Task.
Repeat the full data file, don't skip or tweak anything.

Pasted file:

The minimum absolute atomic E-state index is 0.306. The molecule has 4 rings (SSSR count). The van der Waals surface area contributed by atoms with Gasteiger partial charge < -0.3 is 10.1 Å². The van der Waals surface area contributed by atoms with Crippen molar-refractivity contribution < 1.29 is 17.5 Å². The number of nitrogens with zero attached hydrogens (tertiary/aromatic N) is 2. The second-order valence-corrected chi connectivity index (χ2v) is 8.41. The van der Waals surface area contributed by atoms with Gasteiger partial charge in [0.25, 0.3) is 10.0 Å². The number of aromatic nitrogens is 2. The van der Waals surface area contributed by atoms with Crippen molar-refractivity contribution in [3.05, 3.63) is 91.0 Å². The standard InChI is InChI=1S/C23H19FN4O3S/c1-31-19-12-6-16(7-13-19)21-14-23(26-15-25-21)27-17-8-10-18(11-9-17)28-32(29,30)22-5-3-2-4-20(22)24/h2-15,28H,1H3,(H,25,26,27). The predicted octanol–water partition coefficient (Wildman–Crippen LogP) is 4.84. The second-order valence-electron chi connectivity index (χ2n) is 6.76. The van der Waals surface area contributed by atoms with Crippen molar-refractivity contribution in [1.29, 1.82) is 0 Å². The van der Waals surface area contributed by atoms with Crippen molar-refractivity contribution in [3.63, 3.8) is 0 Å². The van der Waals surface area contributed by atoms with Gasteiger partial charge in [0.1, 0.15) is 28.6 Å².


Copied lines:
The minimum absolute atomic E-state index is 0.306. The molecule has 4 rings (SSSR count). The van der Waals surface area contributed by atoms with Gasteiger partial charge < -0.3 is 10.1 Å². The van der Waals surface area contributed by atoms with Crippen molar-refractivity contribution < 1.29 is 17.5 Å². The number of nitrogens with zero attached hydrogens (tertiary/aromatic N) is 2. The second-order valence-corrected chi connectivity index (χ2v) is 8.41. The van der Waals surface area contributed by atoms with Gasteiger partial charge in [0.25, 0.3) is 10.0 Å². The number of aromatic nitrogens is 2. The van der Waals surface area contributed by atoms with Crippen molar-refractivity contribution in [3.05, 3.63) is 91.0 Å². The standard InChI is InChI=1S/C23H19FN4O3S/c1-31-19-12-6-16(7-13-19)21-14-23(26-15-25-21)27-17-8-10-18(11-9-17)28-32(29,30)22-5-3-2-4-20(22)24/h2-15,28H,1H3,(H,25,26,27). The predicted octanol–water partition coefficient (Wildman–Crippen LogP) is 4.84. The second-order valence-electron chi connectivity index (χ2n) is 6.76. The van der Waals surface area contributed by atoms with Crippen molar-refractivity contribution in [1.29, 1.82) is 0 Å². The van der Waals surface area contributed by atoms with Crippen molar-refractivity contribution in [3.63, 3.8) is 0 Å². The van der Waals surface area contributed by atoms with Gasteiger partial charge in [0.1, 0.15) is 28.6 Å².